Understanding technical systems through storytelling

Chatting with Jonathan Robert Bucci, Project Consultant at StoweNash Associates, about integrated systems for the Portobello Cultural Life and Arts Center is one-part storytelling mixed with one-part technical instruction.


“My family is from Beaver County, still live there and are tied to the community,” Jonathan shared warmly. “Because of that, this project is special to me. I remember hanging out at the Eat ’n Park (in Beaver Falls) before businesses started disappearing and the area was left in the dust. Playing a role in the city coming back to life is amazing!”


Jonathan, part of the StoweNash team assisting with our black box theater design and development, graduated with his BFA from Point Park University with an emphasis in stage management and theater design. Originally trained as a theater practitioner, an end user of theatrical spaces, he now trains others needing direction in how to both understand the technical concepts of artistic consoles and implement those systems.


For anyone doubting their ability to understand technical aspects of a project, (wildly waving my hand here) Jonathan, admittedly passionate about IT, serves as translator to ensure otherwise! And he uses a very unique method to do so.


Teaching via storytelling


Jonathan bridges the gap between technical jargon and the clear application of that information by utilizing analogy to create a visual of the process. Having witnessed this firsthand, his approach breeds confidence in someone who though usually more comfortable standing on-stage under theatrical lighting, can indeed master how to run the lighting console from backstage.


Jonathan’s skill at taking the confusing and making it accessible, was prevalent during a recent team meeting where a discussion about integrated building systems within the Portobello took center stage.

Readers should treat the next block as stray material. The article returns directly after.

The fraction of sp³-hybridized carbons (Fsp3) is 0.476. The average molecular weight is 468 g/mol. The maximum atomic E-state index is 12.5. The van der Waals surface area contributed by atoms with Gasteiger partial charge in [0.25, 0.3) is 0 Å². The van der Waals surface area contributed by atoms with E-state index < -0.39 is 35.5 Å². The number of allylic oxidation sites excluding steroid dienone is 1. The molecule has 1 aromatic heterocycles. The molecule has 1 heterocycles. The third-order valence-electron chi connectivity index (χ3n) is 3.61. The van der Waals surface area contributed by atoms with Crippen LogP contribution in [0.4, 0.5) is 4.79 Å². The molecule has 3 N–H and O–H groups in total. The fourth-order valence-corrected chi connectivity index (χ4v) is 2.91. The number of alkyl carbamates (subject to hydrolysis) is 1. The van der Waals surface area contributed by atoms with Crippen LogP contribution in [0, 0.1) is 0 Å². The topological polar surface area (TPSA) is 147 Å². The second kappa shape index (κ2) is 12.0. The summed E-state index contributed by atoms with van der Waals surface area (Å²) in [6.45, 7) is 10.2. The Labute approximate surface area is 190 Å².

Unlike traditional building projects where engineers often focus on their specific systems (think structural, mechanical, civil, etc.) which tend to run independently once installed, the Portobello building systems will be integrated, working similarly to, as Jonathan aptly described, “an orchestra”.


Adopting this integrated team approach to systems management, especially for a commercial green building, has proven to be both fiscally responsible and an effective model for ensuring efficiency between competing systems. Energy conservation is the name of the show at the Portobello.


To gain a better understanding, let’s take a trip to the symphony.


Maestro?


Imagine the individual technical systems in the Portobello as musicians. For example,

  • HVAC = violinist

  • Lighting = flutes

  • Building IT = oboes and other reed instruments

Option 1: The musicians enter the stage individually and commence playing their designated parts as solo pieces one instrument at at a time, completely apart from the other musicians. Perhaps lovely, though underwhelming if one has come expecting to hear a full orchestra.


Option 2: The musicians choose to play their individual parts of the selection at the same time, on top of each other, each instrument in competition with the next, resulting in a chaotic musical experience.


Option 3: A better solution would be to invite all the musicians to gather onstage and play the selection of music as written, listening to each other, giving and pulling back, speeding up and slowing down, the end result being one cohesive piece to which they’ve all contributed.


Per Jonathan’s analogy, the Portobello's various systems serve as the instruments in our little construction symphony, with the equipment used for directing those systems on who, what, when, where and how to play, being the conductor - guiding the individual instruments along to create one holistic piece.


And with that, you too can be an expert in integrated systems management.


"Earl Grey. Hot."


To this technical novice, the thought of the stage lights dimming at the end of Act One, thus signaling the regular lights in the theater and lobby to increase, while also triggering the HVAC to turn on, cooling off the theater during intermission before resuming the performance, seems a bit Star Trekky. But when these systems are designed to work together, rather than separately, the result is energy maintenance, one of our goals at the Portobello.


The collaboration and tools to make this orchestra happen are in the hands of our fantastic team (Iams Mechanicals, StoweNash theatrical consultants and the Auros Group) who are tasked with designing a system that will serve as the conductor for our building's energy performance and even help us audit the indoor environmental quality of the Portobello.


The environment in the Portobello will be a beautiful symphony of invisible details drawing the community back to visit time and time again.



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